meaning of "don't cry over spilled milk," he answered, "if you spill milk you shouldn't cry over it but you should pick up a rag, you

    should mop it up and then clean the rag and then go have some more milk."

    Difficulty with Combining Or Integrating Ideas. It is easier for people with autism to understand individual facts or concepts than to put concepts together, or to integrate them with related information, particularly when the concepts appear to be somewhat contradictory. For example, a young man went on regular camping trips to a place called Camp Dogwood. Most of the camping trips

    were in the fall and early spring, never when the dogwoods were flowering. Each time this young man came to Camp Dogwood he expressed his wish to see them flowering. Finally he got his wish when his group went to Camp Dogwood in April. Knowing how long

    he had waited, the woman who managed the camp placed a dogwood blossom on his plate, so he could find it when he came down for breakfast on his first morning. The young man picked up the dogwood flower and marched straight to the kitchen looking for the

    manager, apparently to thank her. Instead, he gave her a long lecture about the importance of protecting nature (he was a member

    of an environmental club) and the inappropriateness of Picking flowers. When it was explained to him that she was a nice woman who had picked the flower as a gesture of affection, he insisted that if she were nice she would want to know that hurting the environment is wrong, so scolding her was doing her a favor. He could not understand how two inconsistent concepts (nice people

    save the environment and a nice person picked flowers) could both be accurate.

    Difficulty With Organization And Sequencing. Related to the general difficulty integrating multiple information are the problems with organization and sequencing. Organization requires the integration of several elements to achieve a predetermined end. For

    example, if one is planning a trip one needs to anticipate what will be needed in order to pack all of these items in a suitcase before

    leaving. Another example would be the need to collect all of the necessary materials before successfully completing a task. Organizational skills are difficult for people with autism because they require the ability to focus on both the immediate task and the

    desired outcome at the same time. This kind of dual focus is what people attending concretely to specific, individual details don't do

    very well.

    Difficulty with Sequencing. this is difficult for people with autism because it requires similar skills. It is not unusual for people with autism to perform a series of acts in illogical, counter-productive order, and seem not to notice. For example, a person might get up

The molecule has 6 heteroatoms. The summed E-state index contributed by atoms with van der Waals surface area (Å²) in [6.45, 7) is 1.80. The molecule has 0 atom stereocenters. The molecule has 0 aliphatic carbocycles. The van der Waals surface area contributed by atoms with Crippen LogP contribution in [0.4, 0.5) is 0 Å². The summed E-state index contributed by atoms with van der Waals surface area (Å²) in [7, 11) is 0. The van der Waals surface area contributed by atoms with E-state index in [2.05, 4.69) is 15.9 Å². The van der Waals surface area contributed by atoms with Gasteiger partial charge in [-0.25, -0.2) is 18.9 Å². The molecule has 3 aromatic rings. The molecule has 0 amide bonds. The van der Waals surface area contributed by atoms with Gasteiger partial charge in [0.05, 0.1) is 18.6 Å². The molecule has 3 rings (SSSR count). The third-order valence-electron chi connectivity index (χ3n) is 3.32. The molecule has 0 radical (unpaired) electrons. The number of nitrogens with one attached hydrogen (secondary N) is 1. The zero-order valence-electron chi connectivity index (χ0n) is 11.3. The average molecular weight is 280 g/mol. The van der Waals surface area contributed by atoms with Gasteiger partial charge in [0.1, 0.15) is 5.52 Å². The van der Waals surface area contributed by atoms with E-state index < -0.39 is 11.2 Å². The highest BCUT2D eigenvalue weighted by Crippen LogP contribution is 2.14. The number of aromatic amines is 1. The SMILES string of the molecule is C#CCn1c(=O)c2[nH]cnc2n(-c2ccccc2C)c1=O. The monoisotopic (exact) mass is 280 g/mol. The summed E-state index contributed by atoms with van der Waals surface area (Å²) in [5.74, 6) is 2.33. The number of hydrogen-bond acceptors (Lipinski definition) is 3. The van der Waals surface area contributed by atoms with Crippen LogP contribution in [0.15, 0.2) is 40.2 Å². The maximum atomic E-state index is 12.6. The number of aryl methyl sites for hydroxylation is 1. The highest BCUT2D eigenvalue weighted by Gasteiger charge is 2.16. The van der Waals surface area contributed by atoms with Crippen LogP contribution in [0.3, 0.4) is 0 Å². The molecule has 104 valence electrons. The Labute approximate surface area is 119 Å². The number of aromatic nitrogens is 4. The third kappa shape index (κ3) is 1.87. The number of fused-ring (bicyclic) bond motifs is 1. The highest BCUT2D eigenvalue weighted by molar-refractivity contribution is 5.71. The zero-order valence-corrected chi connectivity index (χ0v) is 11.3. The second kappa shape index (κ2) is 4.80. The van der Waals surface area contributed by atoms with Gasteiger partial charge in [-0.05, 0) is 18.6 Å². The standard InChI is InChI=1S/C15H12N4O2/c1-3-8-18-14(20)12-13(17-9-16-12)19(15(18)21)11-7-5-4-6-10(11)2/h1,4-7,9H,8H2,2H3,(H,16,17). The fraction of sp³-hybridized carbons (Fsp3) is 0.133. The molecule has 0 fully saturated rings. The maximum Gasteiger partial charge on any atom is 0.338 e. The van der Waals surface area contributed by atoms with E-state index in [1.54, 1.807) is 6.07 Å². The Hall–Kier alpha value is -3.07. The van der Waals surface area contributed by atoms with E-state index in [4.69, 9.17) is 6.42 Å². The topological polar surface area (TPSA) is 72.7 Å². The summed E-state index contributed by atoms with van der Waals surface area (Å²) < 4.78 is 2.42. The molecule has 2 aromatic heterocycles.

in the morning, comb his hair, then take a shower and wash his hair. A person making lunch might take two slices of bread and then

    put meat on top, instead of bread and meat then bread as we typically do in our culture. Sometimes they put their shoes on before

    their socks. In these ways they show us that while they have mastered the individual steps in a complex process, they do not understand the relationships among the steps, or the meaning of the steps with regard to the final outcome.


    Difficulty With Generalizing. People with autism often learn skills or behaviors in one situation but have great difficulty generalizing these to a different situation. For example, they might learn to brush their teeth with a green toothbrush, then balk at brushing their

    teeth with a blue toothbrush. They might learn to wash plates but not realize that the same basic procedure is used to wash glasses.

    They might learn the literal wording of a rule but not understand its underlying purpose, and so have trouble applying it in different

    situations. For example, a high-functioning young man used to go into the building where he works, very early in the morning, to

    change his clothes. He was told that even though the building had not officially opened there were still people there busily getting

    ready for the workday. These people did not want him changing his clothes in full view of them. He apparently understood this, but

    what he began to do was change his clothes out in the parking lot, in full view of everybody passing by. He honestly did not understand the concept behind the request, because he had difficulty knowing from other perspectives when he could be seen changing his clothes and when he could not.

    In addition to multiple cognitive deficits, autism has certain characteristic bio-behavioral patterns: